In addition, by virtue of the high acoustic impedance of the stress equalizing layer 5, in particular of about 35·105 kg/s m2, damping of the ultrasound radiated in the radial direction and in the direction away from the diaphragm is effected.
For the purposes of applying the stress equalizing layer 5, the composite oscillator formed by the sensor element 2 and the matching layer 3 is introduced, for example, into a mold, into which the liquid epoxy resin is to be filled. For the purposes of fastening such a mold to the composite oscillator, the matching layer 3 has, on that side facing the sensor element, an offset ring 32. Epoxy resin offers the advantage that it adheres very well to a multiplicity of materials.
To improve the directional characteristics of the ultrasonic pulses to be transmitted, an annular clamping ring 4, which encloses the matching layer coaxially, is arranged on the diaphragm 12. The said clamping ring consists of a thermosetting plastic, preferably of an epoxy resin having a high density of 1.7 g/cm3 to 2 g/cm3, and effects firm clamping of the matching layer 3 in the housing 1. As a result, amplitude peaks on the diaphragm edge are suppressed and the proportion of the sound energy which is emitted is increased.
The proportion of the sound energy which is available for generating the measuring signal at a predetermined frequency is thus considerably increased. This is advantageous in particular at high frequencies, since high-frequency ultrasonic waves experience a more severe attenuation in air than low-frequency waves.
At the same time, the radiation of sound energy in the radial direction is reduced by the clamping ring 4. For this purpose, the clamping ring 4 has a high acoustic impedance, especially of about 40·105 kg/s m2, and in the radial direction it has a thickness which is to be selected such that the sum of the propagation times of the ultrasound through the clamping ring 4 and through the housing 1 in the radial direction is equal to half of the periodic duration of the ultrasound.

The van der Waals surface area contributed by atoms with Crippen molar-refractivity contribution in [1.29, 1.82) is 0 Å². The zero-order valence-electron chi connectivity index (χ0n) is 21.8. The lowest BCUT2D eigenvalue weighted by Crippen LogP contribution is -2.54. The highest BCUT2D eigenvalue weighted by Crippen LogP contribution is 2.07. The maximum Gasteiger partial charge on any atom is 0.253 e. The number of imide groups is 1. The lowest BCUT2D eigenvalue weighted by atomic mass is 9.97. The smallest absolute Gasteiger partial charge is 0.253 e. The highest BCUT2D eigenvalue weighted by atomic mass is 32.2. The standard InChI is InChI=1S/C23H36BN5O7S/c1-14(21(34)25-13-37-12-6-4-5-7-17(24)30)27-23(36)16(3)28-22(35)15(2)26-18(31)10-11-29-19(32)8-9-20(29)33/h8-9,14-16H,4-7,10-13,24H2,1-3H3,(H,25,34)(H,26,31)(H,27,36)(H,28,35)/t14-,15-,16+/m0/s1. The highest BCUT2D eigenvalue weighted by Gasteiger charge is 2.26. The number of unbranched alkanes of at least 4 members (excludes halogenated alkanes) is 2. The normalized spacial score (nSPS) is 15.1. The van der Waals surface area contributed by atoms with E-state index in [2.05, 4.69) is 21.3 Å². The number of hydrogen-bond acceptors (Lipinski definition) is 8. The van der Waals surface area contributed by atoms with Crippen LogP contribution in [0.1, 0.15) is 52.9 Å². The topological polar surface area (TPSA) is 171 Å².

For a transmission frequency of, for example, 70 kHz and a clamping ring 4 made of epoxy resin with a density of 1.8 g/cm3 and a speed of sound of 2300 m/s, and in the case of a housing 1 made of polyvinyl difluoride with a wall thickness of 2 mm, the result is a thickness of the clamping ring 4 of about 5 mm in the radial direction. A distance of 5 mm between the sensor element 2 and the housing 1 is to be maintained in any case, in order that the oscillation behavior of the sensor element 2 is not disturbed by the mechanical coupling to the housing 1. The dimensions of the ultrasonic transducer therefore remain unchanged by the clamping ring 4. At a frequency of 70 kHz, the ultrasonic transducer has an outer diameter of 3.8 cm; at a frequency of 100 kHz, the outer diameter is about 2.5 cm. It can be used over a temperature range from -50° C. to 120° C.
A cavity which remains in the housing 1 and is bounded by the clamping ring 4, the stress equalizing layer 5 and the housing 1 is filled with a damping layer 6 made of a plastic. This damping layer serves for the purpose of minimizing the radiation of sound energy in the radial direction and in the direction away from the diaphragm and it preferably consists of a silicone elastomer.
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|U.S. Classification||73/290.00V, 310/324, 367/152, 367/162, 310/326|
|International Classification||G01F23/296, G01F23/28, B06B1/06|
|Cooperative Classification||B06B1/0681, G01F23/2962, G01F23/2968|
|European Classification||B06B1/06E6F, G01F23/296D, G01F23/296T|
|14 Apr 1997||AS||Assignment|
Owner name: ENDRESS & HAUSER GMBH & CO, GERMANY
Free format text: ASSIGNMENT OF ASSIGNORS INTEREST;ASSIGNOR:ECKERT, MANDFRED;REEL/FRAME:008451/0875
Effective date: 19970314